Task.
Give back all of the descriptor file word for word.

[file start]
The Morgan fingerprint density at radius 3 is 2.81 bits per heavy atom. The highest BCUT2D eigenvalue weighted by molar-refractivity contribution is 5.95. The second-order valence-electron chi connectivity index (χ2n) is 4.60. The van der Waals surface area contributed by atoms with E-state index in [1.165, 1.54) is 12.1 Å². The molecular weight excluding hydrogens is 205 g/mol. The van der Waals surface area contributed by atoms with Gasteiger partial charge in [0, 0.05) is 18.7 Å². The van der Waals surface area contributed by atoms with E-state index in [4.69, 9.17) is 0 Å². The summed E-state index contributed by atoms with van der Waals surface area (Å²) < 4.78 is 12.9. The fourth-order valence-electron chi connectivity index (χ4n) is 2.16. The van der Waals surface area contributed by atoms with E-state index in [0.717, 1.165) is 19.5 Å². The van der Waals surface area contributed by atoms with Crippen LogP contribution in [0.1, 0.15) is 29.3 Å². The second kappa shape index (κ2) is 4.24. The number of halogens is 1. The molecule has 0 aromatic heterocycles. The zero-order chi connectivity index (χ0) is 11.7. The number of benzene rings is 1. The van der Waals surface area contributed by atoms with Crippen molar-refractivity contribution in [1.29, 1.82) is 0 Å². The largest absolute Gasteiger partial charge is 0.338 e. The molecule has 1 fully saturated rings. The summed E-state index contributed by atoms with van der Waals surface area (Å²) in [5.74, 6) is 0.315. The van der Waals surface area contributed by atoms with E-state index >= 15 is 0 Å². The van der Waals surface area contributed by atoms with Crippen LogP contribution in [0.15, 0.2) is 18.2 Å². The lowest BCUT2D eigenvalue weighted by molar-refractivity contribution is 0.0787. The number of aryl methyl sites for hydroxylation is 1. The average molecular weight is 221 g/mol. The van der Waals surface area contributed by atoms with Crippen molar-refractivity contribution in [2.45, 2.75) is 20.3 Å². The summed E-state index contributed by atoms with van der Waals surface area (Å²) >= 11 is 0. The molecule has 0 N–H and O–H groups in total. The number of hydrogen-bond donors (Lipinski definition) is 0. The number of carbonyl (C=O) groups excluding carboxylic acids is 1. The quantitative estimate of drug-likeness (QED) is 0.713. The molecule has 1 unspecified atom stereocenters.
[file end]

The Morgan fingerprint density at radius 3 is 2.81 bits per heavy atom. The highest BCUT2D eigenvalue weighted by molar-refractivity contribution is 5.95. The second-order valence-electron chi connectivity index (χ2n) is 4.60. The van der Waals surface area contributed by atoms with E-state index in [1.165, 1.54) is 12.1 Å². The molecular weight excluding hydrogens is 205 g/mol. The van der Waals surface area contributed by atoms with Gasteiger partial charge in [0, 0.05) is 18.7 Å². The van der Waals surface area contributed by atoms with E-state index in [4.69, 9.17) is 0 Å². The summed E-state index contributed by atoms with van der Waals surface area (Å²) < 4.78 is 12.9. The fourth-order valence-electron chi connectivity index (χ4n) is 2.16. The van der Waals surface area contributed by atoms with E-state index in [0.717, 1.165) is 19.5 Å². The van der Waals surface area contributed by atoms with Crippen LogP contribution in [0.1, 0.15) is 29.3 Å². The second kappa shape index (κ2) is 4.24. The number of halogens is 1. The molecule has 0 aromatic heterocycles. The zero-order chi connectivity index (χ0) is 11.7. The number of benzene rings is 1. The van der Waals surface area contributed by atoms with Crippen molar-refractivity contribution in [1.29, 1.82) is 0 Å². The largest absolute Gasteiger partial charge is 0.338 e. The molecule has 1 fully saturated rings. The summed E-state index contributed by atoms with van der Waals surface area (Å²) in [5.74, 6) is 0.315. The van der Waals surface area contributed by atoms with E-state index >= 15 is 0 Å². The van der Waals surface area contributed by atoms with Crippen LogP contribution in [0.15, 0.2) is 18.2 Å². The lowest BCUT2D eigenvalue weighted by molar-refractivity contribution is 0.0787. The number of aryl methyl sites for hydroxylation is 1. The average molecular weight is 221 g/mol. The van der Waals surface area contributed by atoms with Crippen molar-refractivity contribution in [2.45, 2.75) is 20.3 Å². The summed E-state index contributed by atoms with van der Waals surface area (Å²) >= 11 is 0. The molecule has 0 N–H and O–H groups in total. The number of hydrogen-bond donors (Lipinski definition) is 0. The number of carbonyl (C=O) groups excluding carboxylic acids is 1. The quantitative estimate of drug-likeness (QED) is 0.713. The molecule has 1 unspecified atom stereocenters.